Who says you need a fancy printing press and machinery to create your own t-shirt designs? The Berlin collective called Raubdruckerin (“Pirate Printers”) have taken to their own city streets with only a paint roller, ink, and a keen eye for geometric patterns. The group finds street fixtures—like manhole covers and vents—applies ink directly to the ground, and then they stamp these intricate designs onto shirts and tote bags.
The real work of the street art pirates is to reveal the neglected designs of the city—the little exhibits on show for us everyday that we often walk right over without notice. The diversity and creativity that goes into designing a simple manhole cover is astounding, and deserves to be celebrated. Although Raubdruckerin is headquartered in Berlin, the collective travels around the world, discovering the literal street art of cities like Lisbon, Amsterdam, and Paris. Each city has its unique patterns and typography that goes into simple street fixtures. Each manhole cover and grate becomes a chance to study a different culture.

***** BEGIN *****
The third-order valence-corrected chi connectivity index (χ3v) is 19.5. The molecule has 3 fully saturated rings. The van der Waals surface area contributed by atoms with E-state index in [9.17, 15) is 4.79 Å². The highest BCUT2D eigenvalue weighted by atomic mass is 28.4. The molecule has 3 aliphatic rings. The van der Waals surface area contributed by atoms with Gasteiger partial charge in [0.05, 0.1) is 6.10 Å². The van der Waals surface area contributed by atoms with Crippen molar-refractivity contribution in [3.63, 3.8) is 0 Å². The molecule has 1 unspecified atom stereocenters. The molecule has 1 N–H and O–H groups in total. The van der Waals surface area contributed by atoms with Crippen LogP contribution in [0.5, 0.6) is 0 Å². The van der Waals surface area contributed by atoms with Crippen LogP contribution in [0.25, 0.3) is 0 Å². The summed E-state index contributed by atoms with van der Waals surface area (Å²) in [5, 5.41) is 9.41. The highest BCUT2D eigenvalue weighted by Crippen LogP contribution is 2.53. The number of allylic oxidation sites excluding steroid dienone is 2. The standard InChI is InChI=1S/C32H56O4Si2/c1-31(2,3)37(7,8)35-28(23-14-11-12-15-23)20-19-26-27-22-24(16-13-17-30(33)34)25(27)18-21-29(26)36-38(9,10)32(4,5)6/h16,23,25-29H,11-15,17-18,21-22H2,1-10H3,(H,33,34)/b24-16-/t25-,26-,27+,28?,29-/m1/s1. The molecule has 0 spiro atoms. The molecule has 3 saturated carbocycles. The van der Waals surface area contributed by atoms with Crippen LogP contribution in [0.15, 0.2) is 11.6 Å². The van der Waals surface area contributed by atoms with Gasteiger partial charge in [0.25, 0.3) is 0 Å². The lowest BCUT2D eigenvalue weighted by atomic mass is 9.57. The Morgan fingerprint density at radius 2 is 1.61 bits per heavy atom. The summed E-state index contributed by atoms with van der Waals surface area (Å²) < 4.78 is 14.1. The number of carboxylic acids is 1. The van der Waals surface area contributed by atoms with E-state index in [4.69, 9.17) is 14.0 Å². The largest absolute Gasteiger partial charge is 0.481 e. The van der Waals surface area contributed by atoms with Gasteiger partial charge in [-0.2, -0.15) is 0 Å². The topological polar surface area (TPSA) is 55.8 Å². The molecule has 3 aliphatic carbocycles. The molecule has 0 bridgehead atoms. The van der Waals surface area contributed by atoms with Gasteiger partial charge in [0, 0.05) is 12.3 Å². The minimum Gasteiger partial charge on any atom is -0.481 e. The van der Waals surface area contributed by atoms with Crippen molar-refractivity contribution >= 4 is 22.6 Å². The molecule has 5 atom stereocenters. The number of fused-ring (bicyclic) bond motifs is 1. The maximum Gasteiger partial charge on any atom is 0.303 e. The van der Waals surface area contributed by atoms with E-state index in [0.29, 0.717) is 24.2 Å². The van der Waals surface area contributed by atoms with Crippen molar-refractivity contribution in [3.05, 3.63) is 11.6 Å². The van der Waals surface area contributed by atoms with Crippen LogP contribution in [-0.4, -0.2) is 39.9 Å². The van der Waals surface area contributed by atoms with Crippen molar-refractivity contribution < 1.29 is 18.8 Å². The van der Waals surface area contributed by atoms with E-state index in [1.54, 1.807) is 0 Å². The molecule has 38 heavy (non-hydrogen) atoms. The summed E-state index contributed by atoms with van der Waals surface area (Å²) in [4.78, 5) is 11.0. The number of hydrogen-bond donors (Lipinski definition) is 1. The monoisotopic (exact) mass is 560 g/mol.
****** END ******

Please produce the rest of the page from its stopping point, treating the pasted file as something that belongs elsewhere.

Because almost all of the print works are directly printed on the object in a public space rather than in a private studio, there is a performance element to Raubdruckerin’s products. You—the tourist, the resident, the shop owner, the child, the parent—are invited to learn, observe, and converse about perception, places, and found objects. Sometimes, the group invites spectators and passersby to print their own one-of-a-kind t-shirts. If you don’t happen to find yourself in one of these cities, Raubdruckerin also sells their creations on their online shop, so you can be a pirate too.